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Graduate Courses

536 Classroom Management Three hours.
This course provides information to help students develop pro-active strategies to manage the classroom environment and student behavior. Emphasis is placed on students’ development of a personal and unique classroom management plan. (May not be taken for graduate credit if taken at undergraduate level.) Link to Syllabus

650 Tests, Measurements, and Evaluations Three hours.
The study of the measurement and evaluation of student learning with both criterion and norm-referenced procedures. (May not be taken for graduate credit if taken at undergraduate level.)  Link to Syllabus

Art Education (ART)
The M.Ed. candidate who wishes to specialize in art must present an artwork portfolio to be reviewed by the graduate art faculty. A positive evaluation is required for admission to the program.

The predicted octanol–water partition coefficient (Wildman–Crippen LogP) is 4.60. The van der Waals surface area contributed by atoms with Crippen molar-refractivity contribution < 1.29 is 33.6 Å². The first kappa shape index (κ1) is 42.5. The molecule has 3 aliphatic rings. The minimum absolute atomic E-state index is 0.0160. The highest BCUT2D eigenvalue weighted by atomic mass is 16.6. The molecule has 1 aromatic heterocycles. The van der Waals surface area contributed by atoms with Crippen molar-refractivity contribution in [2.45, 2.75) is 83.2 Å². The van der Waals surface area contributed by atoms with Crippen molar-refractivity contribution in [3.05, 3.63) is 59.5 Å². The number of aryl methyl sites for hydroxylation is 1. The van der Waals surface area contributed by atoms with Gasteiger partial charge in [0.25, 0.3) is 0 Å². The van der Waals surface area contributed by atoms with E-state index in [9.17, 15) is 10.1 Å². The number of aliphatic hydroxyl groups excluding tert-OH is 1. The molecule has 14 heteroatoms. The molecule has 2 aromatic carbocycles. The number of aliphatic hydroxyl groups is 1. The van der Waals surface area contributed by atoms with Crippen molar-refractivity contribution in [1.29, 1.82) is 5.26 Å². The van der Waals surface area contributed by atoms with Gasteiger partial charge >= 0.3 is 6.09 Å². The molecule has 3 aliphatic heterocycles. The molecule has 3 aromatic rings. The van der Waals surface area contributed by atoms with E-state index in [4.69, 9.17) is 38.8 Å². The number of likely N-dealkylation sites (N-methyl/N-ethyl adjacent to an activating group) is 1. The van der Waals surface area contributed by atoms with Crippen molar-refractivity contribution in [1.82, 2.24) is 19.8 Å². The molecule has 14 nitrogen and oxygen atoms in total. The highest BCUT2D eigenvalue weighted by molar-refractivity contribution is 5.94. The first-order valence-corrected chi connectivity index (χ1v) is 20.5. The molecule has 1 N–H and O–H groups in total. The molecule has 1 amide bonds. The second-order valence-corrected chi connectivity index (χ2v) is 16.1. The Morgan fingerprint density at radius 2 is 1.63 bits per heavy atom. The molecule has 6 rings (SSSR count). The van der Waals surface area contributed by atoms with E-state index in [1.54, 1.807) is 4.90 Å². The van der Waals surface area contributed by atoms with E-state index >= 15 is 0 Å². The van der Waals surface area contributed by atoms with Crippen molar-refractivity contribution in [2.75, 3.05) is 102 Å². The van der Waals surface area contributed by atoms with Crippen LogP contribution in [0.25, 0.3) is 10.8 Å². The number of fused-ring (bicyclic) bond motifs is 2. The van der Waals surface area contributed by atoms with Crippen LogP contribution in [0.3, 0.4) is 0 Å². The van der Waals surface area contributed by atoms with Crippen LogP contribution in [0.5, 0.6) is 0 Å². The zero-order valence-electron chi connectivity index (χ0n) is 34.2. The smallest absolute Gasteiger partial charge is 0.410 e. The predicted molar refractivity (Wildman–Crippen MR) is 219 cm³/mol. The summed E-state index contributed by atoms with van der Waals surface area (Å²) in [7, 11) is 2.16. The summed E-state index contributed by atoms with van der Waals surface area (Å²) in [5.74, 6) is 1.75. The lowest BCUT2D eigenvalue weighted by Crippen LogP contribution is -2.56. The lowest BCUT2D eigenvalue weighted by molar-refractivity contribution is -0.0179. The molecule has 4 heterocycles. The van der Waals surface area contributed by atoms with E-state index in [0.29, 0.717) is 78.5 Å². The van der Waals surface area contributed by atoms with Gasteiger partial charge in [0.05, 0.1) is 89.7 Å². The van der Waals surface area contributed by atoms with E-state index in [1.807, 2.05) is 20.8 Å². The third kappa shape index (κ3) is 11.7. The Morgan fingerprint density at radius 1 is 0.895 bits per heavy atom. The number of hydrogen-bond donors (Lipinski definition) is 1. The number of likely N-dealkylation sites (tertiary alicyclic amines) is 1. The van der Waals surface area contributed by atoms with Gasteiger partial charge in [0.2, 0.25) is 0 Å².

600 Art History I/Walter Anderson Three hours.
In-depth discussion of the life and works of Walter Anderson. Papers and seminar type discussions are required. Research will be conducted through the primary resources of the Walter Anderson Museum.

601 Art History I/Mississippi Coast Artists Three hours.
In-depth discussion of the life and works of Walter Anderson, Dusti Bonge, and George Ohr. Research will be conducted through discussion with primary resources of the Anderson family and viewing of works available through the Anderson Museum, George Ohr Museum, and family archives.

610 Painting Processes and Applications in Education Three hours.
Individual studio work in painting with media process, subject matter, and developmental learning application for art curriculum development.